Fair Harbor: A Novel - Chapter 10
CHAPTER XSears Kendrick left the Fair Harbor, perhaps fifteen minutes later, with that thought still uppermost in his mind. This was not at all the Egbert Phillips he had expected. From Judge Knowles' conversation, from Judah Cahoon's stories, from fragmentary descriptions he had picked up here and there about Bayport, he had fashioned an Egbert who had come to be in his mind a very real individual. This Egbert of his imagining was an oily, rather flashily dressed adventurer, a glib talker, handsome in a stage hero sort of way, with exaggerated politeness and a toothsome smile. There should be about... Long Stories - Post by : brennan - Date : May 2012 - Author : Joseph Crosby Lincoln - Read : 1641

Fair Harbor: A Novel - Chapter 6 Fair Harbor: A Novel - Chapter 6

Fair Harbor: A Novel - Chapter 6
CHAPTER VISears put in a disagreeable day or two after his call upon the judge. He was dissatisfied with the ending of their interview. He felt that he had been foolishly soft-hearted in promising to call at the Fair Harbor, or, to consider for another hour the preposterous offer of management of that institution. He must say no in the end. How much better to have said it then and there. Fifteen hundred a year looked like a lot of money to him. It tempted him, that part of the proposition. But it did not tempt him sufficiently to overcome the... Long Stories - Post by : brennan - Date : May 2012 - Author : Joseph Crosby Lincoln - Read : 2644

Fair Harbor: A Novel - Chapter 5 Fair Harbor: A Novel - Chapter 5

Fair Harbor: A Novel - Chapter 5
CHAPTER VJudge Knowles's answer to his caller's assertion concerning the need of a physician's services was another chuckle. "Sit down, Cap'n," he ordered. Kendrick shook his head. "No," he began, "I'm----" "Sit down." "Judge, look here: I don't suppose you're serious, but if you are, I tell you----" "No, I'm going to tell _you_. SIT DOWN." This time the invalid's voice was raised to such a pitch that Mrs. Tidditt came hurrying from the kitchen. "My soul and body, Judge!" she exclaimed. "What is it? What _is the matter?" Her employer turned upon her. "The matter is that that confounded door... Long Stories - Post by : brennan - Date : May 2012 - Author : Joseph Crosby Lincoln - Read : 1841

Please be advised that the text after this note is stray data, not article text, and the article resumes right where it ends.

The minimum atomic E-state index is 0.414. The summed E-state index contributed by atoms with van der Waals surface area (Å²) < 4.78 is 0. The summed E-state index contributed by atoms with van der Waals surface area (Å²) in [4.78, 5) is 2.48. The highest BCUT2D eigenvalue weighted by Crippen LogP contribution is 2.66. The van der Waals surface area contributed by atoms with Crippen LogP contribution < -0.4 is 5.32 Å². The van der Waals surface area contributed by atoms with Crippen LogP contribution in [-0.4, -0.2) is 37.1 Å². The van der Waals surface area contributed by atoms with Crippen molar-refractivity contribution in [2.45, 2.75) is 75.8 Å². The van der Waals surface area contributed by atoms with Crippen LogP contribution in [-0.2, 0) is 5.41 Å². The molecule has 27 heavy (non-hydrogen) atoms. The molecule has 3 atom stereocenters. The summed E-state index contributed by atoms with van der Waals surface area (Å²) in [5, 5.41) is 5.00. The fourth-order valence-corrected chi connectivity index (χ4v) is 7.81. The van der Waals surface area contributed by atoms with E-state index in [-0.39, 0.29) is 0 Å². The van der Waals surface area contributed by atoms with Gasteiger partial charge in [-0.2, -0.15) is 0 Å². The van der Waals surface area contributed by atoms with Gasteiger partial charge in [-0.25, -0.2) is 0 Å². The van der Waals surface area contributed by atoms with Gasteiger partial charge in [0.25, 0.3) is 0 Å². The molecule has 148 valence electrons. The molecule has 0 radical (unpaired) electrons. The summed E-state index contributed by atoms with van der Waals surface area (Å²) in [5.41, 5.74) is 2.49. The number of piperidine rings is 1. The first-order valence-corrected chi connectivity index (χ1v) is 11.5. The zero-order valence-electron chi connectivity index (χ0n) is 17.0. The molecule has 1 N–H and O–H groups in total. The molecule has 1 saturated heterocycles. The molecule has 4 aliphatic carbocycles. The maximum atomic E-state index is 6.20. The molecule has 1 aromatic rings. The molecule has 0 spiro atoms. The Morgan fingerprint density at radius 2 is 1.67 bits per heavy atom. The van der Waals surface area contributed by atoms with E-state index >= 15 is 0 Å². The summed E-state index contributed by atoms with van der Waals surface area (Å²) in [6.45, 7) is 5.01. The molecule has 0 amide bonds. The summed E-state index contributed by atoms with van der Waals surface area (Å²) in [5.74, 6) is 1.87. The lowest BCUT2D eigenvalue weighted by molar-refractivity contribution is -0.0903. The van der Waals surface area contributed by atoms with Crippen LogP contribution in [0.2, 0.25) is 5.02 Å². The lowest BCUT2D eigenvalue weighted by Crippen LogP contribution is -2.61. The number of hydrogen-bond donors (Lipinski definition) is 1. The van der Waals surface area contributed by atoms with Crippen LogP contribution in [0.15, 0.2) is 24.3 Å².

Fair Harbor: A Novel - Chapter 4 Fair Harbor: A Novel - Chapter 4

Fair Harbor: A Novel - Chapter 4
CHAPTER IVSears Kendrick's prophecy that Bayport would, within the next day or two, talk about him even more than it had before was a true one. As soon as it became known that he had left the Macomber home and was boarding and lodging with Judah Cahoon in the rear portion of the General Minot house every tongue in the village--tongues of animals and small children excepted--wagged his name. At the sewing-circle, at the Shakespeare Reading Society--convening that week at Mrs. Tabitha Crosby's--after Friday night prayer-meeting at the Orthodox meeting-house, in Eliphalet Bassett's store at mail times, in the sitting-rooms and... Long Stories - Post by : brennan - Date : May 2012 - Author : Joseph Crosby Lincoln - Read : 2558

Fair Harbor: A Novel - Chapter 3 Fair Harbor: A Novel - Chapter 3

Fair Harbor: A Novel - Chapter 3
CHAPTER IIIFor the half hour which followed the captain's utterance of that simple little word, "Me," exclamation, protestation and argument heated and unwontedly disturbed the atmosphere of the Minot spare stateroom and when the discussion adjourned there, of the little back yard. The old white horse, left to himself and quite forgotten, placidly meandered on until he reached a point where he could reach the tender foliage of a young pear tree which leaned over the wall toward him. Then, with a sigh of content, he proceeded to devour the tree. No one paid the least attention to him. Captain Kendrick,... Long Stories - Post by : brennan - Date : May 2012 - Author : Joseph Crosby Lincoln - Read : 982

Fair Harbor: A Novel - Chapter 2 Fair Harbor: A Novel - Chapter 2

Fair Harbor: A Novel - Chapter 2
CHAPTER IIMr. Cahoon's grin vanished and the expression of his face above the whiskers indicated extreme surprise. "What am I doin' here?" he repeated. "Didn't you know I was here, Cap'n Sears?" "Of course I didn't. The last I heard of you you had shipped as cook aboard the _Gallant Rover and was bound for Calcutta, or Singapore or somewhere in those latitudes. And that was only a year ago. What are you doin' on the Cape and pilotin' that kind of a craft?" indicating the truck wagon. The question was ignored. "Didn't they never tell you I was here?" demanded... Long Stories - Post by : brennan - Date : May 2012 - Author : Joseph Crosby Lincoln - Read : 3442

Fair Harbor: A Novel - Chapter 1 Fair Harbor: A Novel - Chapter 1

Fair Harbor: A Novel - Chapter 1
CHAPTER I"Hi hum," observed Mr. Joel Macomber, putting down his knife and fork with obvious reluctance and tilting back his chair. "Hi hum-a-day! Man, born of woman, is of few days and full of--of somethin', I forget what--George, what is it a man born of woman is full of?" George Kent, putting down his knife and fork, smiled and replied that he didn't know. Mr. Macomber seemed shocked. "_Don't know?_" he repeated. "Tut, tut! Dear me, dear me! A young feller that goes to prayer meetin' every Friday night--or at least waits outside the meetin'-house door every Friday night--and yet he... Long Stories - Post by : brennan - Date : May 2012 - Author : Joseph Crosby Lincoln - Read : 1129

The Woman-haters: A Yarn Of Eastboro Twin-lights - Chapter 17. Woman-Haters The Woman-haters: A Yarn Of Eastboro Twin-lights - Chapter 17. Woman-Haters